Agreement on Arctic marine oil pollution

Official title: Agreement on Cooperation on Marine Oil Pollution Preparedness and Response in the Arctic (MOSPA)

Subject category:
Marine / Oceans
Type of agreement / instrument:
Legally-binding treaty
  • Signed by Canada: May 15, 2013 (at the Arctic Council Ministerial meeting in Kiruna, Sweden).
  • Ratified by Canada: February 13, 2014 (in force).
  • Ratifications - Although workshops and exercises have been conducted under the “Agreement on Cooperation on Marine Oil Pollution Preparedness and Response in the Arctic” since 2014, the formal ratification process was completed in late March 2016.
Lead & partner departments:
Canadian Coast Guard
Global Affairs Canada, Transport Canada, Canada Energy Regulator, and Environment and Climate Change Canada
For further information:
Web links:
Agreement on Cooperation on Marine Oil Pollution Preparedness and Response in the Arctic
Canadian Coast Guard Inquiry Centre
Compendium edition:
February 2022
Reference #:

Plain language summary

The objective of this Agreement is to increase cooperation and coordination among Arctic countries to increase the readiness and response to oil spills in order to protect Arctic marine and coastal environments. 

Some commitments under the Agreement include providing mutual assistance to other countries as needed, promoting the exchange of important information to improve the success of response operations and carrying out joint efforts on training and exercises in the Arctic environment.


The objective of the Agreement is to strengthen emergency cooperation and coordination of Arctic oil spill response operations amongst the eight Arctic States (Canada, Kingdom of Denmark, Finland, Iceland, Norway, Russian Federation, Sweden, and the United States).

Key elements

Key elements of the Agreement include commitments to: provide mutual assistance in the event that an Arctic oil spill exceeds one nation’s capacity to respond; undertake appropriate monitoring activities to identify oil spills in areas within a Party’s national jurisdiction; promote cooperation and coordination amongst the Parties by endeavouring to carry out joint exercises and training; promote the exchange of information that could improve the effectiveness of response operations; and, conduct a joint review of activities undertaken during a coordinated response operation.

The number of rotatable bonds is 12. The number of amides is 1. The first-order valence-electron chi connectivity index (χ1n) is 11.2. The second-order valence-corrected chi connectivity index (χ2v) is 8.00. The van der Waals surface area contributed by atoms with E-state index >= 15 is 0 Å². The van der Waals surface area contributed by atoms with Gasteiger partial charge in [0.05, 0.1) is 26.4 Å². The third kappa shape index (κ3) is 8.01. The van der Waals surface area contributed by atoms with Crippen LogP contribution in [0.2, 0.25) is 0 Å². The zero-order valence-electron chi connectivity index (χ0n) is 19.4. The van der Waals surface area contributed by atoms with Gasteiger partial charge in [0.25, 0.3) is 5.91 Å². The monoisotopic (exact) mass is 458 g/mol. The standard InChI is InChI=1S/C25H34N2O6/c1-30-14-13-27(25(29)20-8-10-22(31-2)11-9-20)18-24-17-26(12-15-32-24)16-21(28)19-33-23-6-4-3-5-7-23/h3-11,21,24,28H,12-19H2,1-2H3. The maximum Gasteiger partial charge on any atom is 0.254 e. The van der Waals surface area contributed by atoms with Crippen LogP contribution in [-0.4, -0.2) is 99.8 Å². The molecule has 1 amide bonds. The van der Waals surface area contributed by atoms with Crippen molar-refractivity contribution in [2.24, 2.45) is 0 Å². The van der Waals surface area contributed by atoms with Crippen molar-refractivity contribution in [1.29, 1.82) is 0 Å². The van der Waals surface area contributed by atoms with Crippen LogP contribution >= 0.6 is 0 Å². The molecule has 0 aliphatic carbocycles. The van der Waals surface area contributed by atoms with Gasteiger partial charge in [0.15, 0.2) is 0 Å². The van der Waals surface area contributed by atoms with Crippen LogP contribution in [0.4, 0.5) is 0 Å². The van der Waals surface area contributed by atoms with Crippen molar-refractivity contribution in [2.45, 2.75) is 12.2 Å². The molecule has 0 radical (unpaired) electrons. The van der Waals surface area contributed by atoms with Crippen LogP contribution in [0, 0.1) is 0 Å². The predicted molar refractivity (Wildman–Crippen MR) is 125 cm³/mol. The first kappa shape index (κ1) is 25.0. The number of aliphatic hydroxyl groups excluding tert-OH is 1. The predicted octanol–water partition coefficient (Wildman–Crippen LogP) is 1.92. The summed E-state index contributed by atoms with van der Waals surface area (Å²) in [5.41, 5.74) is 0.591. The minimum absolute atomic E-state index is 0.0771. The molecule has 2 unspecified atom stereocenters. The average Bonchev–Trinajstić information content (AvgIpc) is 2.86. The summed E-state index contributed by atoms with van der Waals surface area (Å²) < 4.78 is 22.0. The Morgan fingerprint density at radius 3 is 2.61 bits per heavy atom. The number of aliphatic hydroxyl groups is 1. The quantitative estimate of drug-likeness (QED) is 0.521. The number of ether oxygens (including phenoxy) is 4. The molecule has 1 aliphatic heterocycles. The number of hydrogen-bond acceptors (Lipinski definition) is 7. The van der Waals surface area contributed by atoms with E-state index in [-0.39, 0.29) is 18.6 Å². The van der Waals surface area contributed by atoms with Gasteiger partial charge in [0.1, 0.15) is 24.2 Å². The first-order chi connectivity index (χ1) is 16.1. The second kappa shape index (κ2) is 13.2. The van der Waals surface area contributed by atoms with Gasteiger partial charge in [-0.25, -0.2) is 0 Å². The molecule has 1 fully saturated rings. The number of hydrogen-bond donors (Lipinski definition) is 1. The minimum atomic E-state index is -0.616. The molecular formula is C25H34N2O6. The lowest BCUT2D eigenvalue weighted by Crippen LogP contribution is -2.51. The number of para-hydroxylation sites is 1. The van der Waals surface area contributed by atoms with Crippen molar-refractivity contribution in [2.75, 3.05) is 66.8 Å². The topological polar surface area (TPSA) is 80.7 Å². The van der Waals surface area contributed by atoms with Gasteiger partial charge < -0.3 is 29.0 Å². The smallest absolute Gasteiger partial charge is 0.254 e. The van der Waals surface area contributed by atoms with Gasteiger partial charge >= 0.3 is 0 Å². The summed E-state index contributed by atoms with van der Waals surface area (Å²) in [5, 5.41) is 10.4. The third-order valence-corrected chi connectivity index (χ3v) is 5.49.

To assist with implementation of the Agreement, non-legally binding operational guidelines, country-specific competent national authority, and contact information are included as Appendices to the Agreement. 

Expected results

The Agreement aims to increase collective capacity in spill response operations since it is recognized that, at present, an Arctic spill of any significant magnitude may exceed any one Arctic State’s ability to manage on its own.

Canada’s involvement

Canada was an active and constructive participant throughout the negotiation process and is pleased with the Agreement.  The Agreement corresponds well with Canadian priorities in the Arctic. It continues to make an important contribution to advancing Canada’s Arctic and Northern Policy Framework, in particular the elements related to promoting social and economic development and protecting our environmental heritage. 

Canada is Chair of the Arctic Council’s Emergency Prevention, Preparedness, and Response Working Group (EPPR) and is Chair of the Marine Environmental Response (MER) Expert Group. The group meets twice a year to advance shared objectives; collaborate on environmental best practices, and discuss collaborative projects being advanced intersessionally.

Results / progress


In March 2018, the Marine Environmental Response (MER) Experts Group conducted its third tabletop exercise in Oulu Finland.  The MER has also developed exercise guidance documentation based on lessons learned from multiple exercises involving all eight MOSPA nations

In October 2020 and April 2021, the policy-oriented EPPR collaborated with the operations-oriented Arctic Coast Guard Forum to conduct joint exercises. The  Arctic Guardian Exercise series delved deeply into Requests for Assistance (RFA) protocols under the Agreement on Cooperation on Marine Oil Pollution Preparedness and Response in the Arctic (MOSPA).

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